MOVIE REVIEW: Best to leave ‘Ranger’ alone

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First Posted: 7/7/2013

“The Lone Ranger” is so annoying in so many ways you leave impressed. Do we begin with the woefully miscast lead or a script that has the emotional stability of a 13-year-old? What’s with all the exposition? And why is it so bloody long? The Lone Ranger spends the first 140 of its 149 minutes finding itself before granting us 10 rollicking minutes. Enron stock had a better return on investment.

It’s 1869. John Reid (Armie Hammer) returns home to practice law in dusty Colby, Texas. Things have changed. His older brother, Dan (James Badge Dale), a meat-and-potatoes Texas Ranger, has married John’s former flame (Ruth Wilson). And Dan is not impressed with his little brother’s book smarts and pacifist tendencies, though he lets John tag along on his manhunt. He even gives baby bro Dad’s old badge, which means someone will die.

Outlaw Butch Cavendish (William Fichtner) leads an ambush on the rangers, capping it off by literally tearing out Dan’s heart. Tonto (Johnny Depp), a Comanche whose face paint makes him look like KISS’ drummer, buries the bodies. But a higher power, specifically a Spirit Horse, wants John to live. So, Tonto reluctantly forms an uneasy alliance with the do-gooder, who dons a mask and white hat, to capture Cavendish.

Cavendish is embroiled in a plot involving the expanding transcontinental railroad, silver, and Colby’s somber business leader (Tom Wilkinson), the kind of unnecessarily tangled story frequently used as a front for depth in action fare. Director Gore Verbinksi and his writers maintain this fallacy to the point of delusion, bombarding us with backstories (Tonto and John’s very first encounter; the story behind Tonto’s skittish behavior), while intermittently shifting the action to 1933 for reasons that make my brain ache.

These boring diversions don’t just slow the film to a crawl, they create a film with an identity crisis. John learns of Tonto’s tragic past via his Comanche elders. Two minutes later, Tonto and John are buried up to their necks. Tonto’s first line: “Did my name come up?” It’s part of the movie’s relentless campaign to portray Tonto and John/The Lone Ranger as Riggs and Murtaugh on horseback, a tactic that would have been strained even if it had succeeded.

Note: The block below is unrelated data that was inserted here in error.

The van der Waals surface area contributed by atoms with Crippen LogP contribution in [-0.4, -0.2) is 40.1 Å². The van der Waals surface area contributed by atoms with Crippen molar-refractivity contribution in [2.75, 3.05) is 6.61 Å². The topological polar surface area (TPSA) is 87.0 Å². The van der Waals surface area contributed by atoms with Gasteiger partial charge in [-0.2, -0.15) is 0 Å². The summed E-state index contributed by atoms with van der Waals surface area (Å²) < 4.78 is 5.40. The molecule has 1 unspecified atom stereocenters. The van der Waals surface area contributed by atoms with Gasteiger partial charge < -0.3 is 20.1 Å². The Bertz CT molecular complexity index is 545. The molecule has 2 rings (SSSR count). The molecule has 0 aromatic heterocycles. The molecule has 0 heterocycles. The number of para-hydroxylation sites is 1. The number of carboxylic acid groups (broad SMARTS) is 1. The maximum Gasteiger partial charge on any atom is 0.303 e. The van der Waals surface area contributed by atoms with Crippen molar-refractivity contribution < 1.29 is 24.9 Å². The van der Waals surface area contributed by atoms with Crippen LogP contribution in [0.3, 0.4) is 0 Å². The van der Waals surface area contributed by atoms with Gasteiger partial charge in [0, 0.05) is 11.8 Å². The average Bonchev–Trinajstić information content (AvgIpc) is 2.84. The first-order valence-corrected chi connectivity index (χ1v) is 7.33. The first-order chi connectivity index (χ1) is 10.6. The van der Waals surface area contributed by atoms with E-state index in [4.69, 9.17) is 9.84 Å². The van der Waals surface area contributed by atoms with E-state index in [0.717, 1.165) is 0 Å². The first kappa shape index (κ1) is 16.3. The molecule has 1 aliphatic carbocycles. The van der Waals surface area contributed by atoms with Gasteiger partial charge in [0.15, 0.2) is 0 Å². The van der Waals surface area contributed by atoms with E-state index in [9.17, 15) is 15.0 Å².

Depp is enjoyable, even if his laconic New Age nuttiness grows wearisome, but he’s shackled by Hammer, who delivers his lines in a contemptuous cadence—sometimes with a Texas accent, sometimes without—that spells doom. “The Lone Ranger” is a buddy-buddy movie, relying on comic banter, with Depp delivering lobs Hammer can’t return. Here, Tonto and the Lone Ranger are a team not because of chemistry, but for a far less inspiring reason: pop culture imprinting.

The writers do Hammer no favors. His character’s high moral fiber renders him a sap. We’re seven steps ahead of the hero in figuring out everything. It’s fitting. The movie is perpetually 30 minutes behind and in no rush to make up the time, providing blah (and hypocritical) commentary on capitalist greed and throwing in useless characters like Helena Bonham Carter’s madam, who looks like she’s about to attend Goth prom. And let’s offer a love triangle because, hey, why not? “The Lone Ranger” gives us everything in a thousand pieces and expects us to construct a movie. No deal, kemo sabe.

Rating: W W

– For more of Pete’s cinematic musings, please visit or follow him on Twitter, @PeteCroatto.